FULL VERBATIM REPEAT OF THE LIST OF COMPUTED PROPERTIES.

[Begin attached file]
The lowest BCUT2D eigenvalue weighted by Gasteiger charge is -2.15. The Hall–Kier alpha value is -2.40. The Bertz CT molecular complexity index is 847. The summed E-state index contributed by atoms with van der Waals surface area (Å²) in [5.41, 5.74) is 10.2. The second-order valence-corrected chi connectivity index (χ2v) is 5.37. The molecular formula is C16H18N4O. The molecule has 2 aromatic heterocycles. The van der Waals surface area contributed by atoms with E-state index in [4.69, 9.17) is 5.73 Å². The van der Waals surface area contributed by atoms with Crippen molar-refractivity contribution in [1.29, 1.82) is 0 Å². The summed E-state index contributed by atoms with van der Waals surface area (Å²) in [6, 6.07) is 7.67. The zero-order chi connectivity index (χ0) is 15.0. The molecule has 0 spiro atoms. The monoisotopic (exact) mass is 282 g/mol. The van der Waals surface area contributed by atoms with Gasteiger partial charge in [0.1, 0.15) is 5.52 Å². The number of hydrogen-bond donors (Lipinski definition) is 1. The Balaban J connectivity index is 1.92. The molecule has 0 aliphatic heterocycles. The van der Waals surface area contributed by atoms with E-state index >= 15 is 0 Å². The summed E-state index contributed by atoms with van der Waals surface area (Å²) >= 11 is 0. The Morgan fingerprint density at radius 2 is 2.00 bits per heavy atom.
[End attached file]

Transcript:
The lowest BCUT2D eigenvalue weighted by Gasteiger charge is -2.15. The Hall–Kier alpha value is -2.40. The Bertz CT molecular complexity index is 847. The summed E-state index contributed by atoms with van der Waals surface area (Å²) in [5.41, 5.74) is 10.2. The second-order valence-corrected chi connectivity index (χ2v) is 5.37. The molecular formula is C16H18N4O. The molecule has 2 aromatic heterocycles. The van der Waals surface area contributed by atoms with E-state index in [4.69, 9.17) is 5.73 Å². The van der Waals surface area contributed by atoms with Crippen molar-refractivity contribution in [1.29, 1.82) is 0 Å². The summed E-state index contributed by atoms with van der Waals surface area (Å²) in [6, 6.07) is 7.67. The zero-order chi connectivity index (χ0) is 15.0. The molecule has 0 spiro atoms. The monoisotopic (exact) mass is 282 g/mol. The van der Waals surface area contributed by atoms with Gasteiger partial charge in [0.1, 0.15) is 5.52 Å². The number of hydrogen-bond donors (Lipinski definition) is 1. The Balaban J connectivity index is 1.92. The molecule has 0 aliphatic heterocycles. The van der Waals surface area contributed by atoms with E-state index >= 15 is 0 Å². The summed E-state index contributed by atoms with van der Waals surface area (Å²) >= 11 is 0. The Morgan fingerprint density at radius 2 is 2.00 bits per heavy atom.